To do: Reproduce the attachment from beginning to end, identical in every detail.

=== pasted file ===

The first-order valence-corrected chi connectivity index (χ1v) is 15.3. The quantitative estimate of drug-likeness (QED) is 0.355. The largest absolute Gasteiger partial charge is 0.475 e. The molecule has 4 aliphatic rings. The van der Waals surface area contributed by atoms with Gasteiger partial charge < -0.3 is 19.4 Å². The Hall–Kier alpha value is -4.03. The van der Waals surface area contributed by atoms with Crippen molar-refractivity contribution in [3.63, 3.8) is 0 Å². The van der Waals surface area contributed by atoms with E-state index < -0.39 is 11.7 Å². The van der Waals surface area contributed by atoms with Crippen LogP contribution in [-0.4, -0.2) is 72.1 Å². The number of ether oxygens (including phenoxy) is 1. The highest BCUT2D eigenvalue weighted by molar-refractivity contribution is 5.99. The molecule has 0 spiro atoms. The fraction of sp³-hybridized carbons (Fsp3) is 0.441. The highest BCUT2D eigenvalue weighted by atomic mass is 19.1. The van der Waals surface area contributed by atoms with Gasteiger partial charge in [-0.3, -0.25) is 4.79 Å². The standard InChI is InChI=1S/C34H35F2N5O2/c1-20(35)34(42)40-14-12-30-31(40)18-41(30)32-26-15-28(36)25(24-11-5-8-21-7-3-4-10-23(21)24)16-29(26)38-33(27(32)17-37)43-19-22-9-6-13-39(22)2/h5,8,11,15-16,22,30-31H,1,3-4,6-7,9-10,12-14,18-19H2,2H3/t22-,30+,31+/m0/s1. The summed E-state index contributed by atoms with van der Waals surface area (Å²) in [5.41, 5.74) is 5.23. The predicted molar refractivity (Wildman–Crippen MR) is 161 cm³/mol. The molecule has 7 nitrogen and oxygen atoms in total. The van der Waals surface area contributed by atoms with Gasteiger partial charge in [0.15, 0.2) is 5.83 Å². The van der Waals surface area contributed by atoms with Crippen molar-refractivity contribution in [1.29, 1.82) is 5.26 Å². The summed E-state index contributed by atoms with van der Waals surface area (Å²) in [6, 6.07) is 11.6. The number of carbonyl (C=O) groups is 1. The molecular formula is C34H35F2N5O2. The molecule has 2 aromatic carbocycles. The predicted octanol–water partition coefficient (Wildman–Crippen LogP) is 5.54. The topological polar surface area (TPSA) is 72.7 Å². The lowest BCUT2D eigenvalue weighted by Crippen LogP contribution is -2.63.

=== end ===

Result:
The first-order valence-corrected chi connectivity index (χ1v) is 15.3. The quantitative estimate of drug-likeness (QED) is 0.355. The largest absolute Gasteiger partial charge is 0.475 e. The molecule has 4 aliphatic rings. The van der Waals surface area contributed by atoms with Gasteiger partial charge < -0.3 is 19.4 Å². The Hall–Kier alpha value is -4.03. The van der Waals surface area contributed by atoms with Crippen molar-refractivity contribution in [3.63, 3.8) is 0 Å². The van der Waals surface area contributed by atoms with E-state index < -0.39 is 11.7 Å². The van der Waals surface area contributed by atoms with Crippen LogP contribution in [-0.4, -0.2) is 72.1 Å². The number of ether oxygens (including phenoxy) is 1. The highest BCUT2D eigenvalue weighted by molar-refractivity contribution is 5.99. The molecule has 0 spiro atoms. The fraction of sp³-hybridized carbons (Fsp3) is 0.441. The highest BCUT2D eigenvalue weighted by atomic mass is 19.1. The van der Waals surface area contributed by atoms with Gasteiger partial charge in [-0.3, -0.25) is 4.79 Å². The standard InChI is InChI=1S/C34H35F2N5O2/c1-20(35)34(42)40-14-12-30-31(40)18-41(30)32-26-15-28(36)25(24-11-5-8-21-7-3-4-10-23(21)24)16-29(26)38-33(27(32)17-37)43-19-22-9-6-13-39(22)2/h5,8,11,15-16,22,30-31H,1,3-4,6-7,9-10,12-14,18-19H2,2H3/t22-,30+,31+/m0/s1. The summed E-state index contributed by atoms with van der Waals surface area (Å²) in [5.41, 5.74) is 5.23. The predicted molar refractivity (Wildman–Crippen MR) is 161 cm³/mol. The molecule has 7 nitrogen and oxygen atoms in total. The van der Waals surface area contributed by atoms with Gasteiger partial charge in [0.15, 0.2) is 5.83 Å². The van der Waals surface area contributed by atoms with Crippen molar-refractivity contribution in [1.29, 1.82) is 5.26 Å². The summed E-state index contributed by atoms with van der Waals surface area (Å²) in [6, 6.07) is 11.6. The number of carbonyl (C=O) groups is 1. The molecular formula is C34H35F2N5O2. The molecule has 2 aromatic carbocycles. The predicted octanol–water partition coefficient (Wildman–Crippen LogP) is 5.54. The topological polar surface area (TPSA) is 72.7 Å². The lowest BCUT2D eigenvalue weighted by Crippen LogP contribution is -2.63.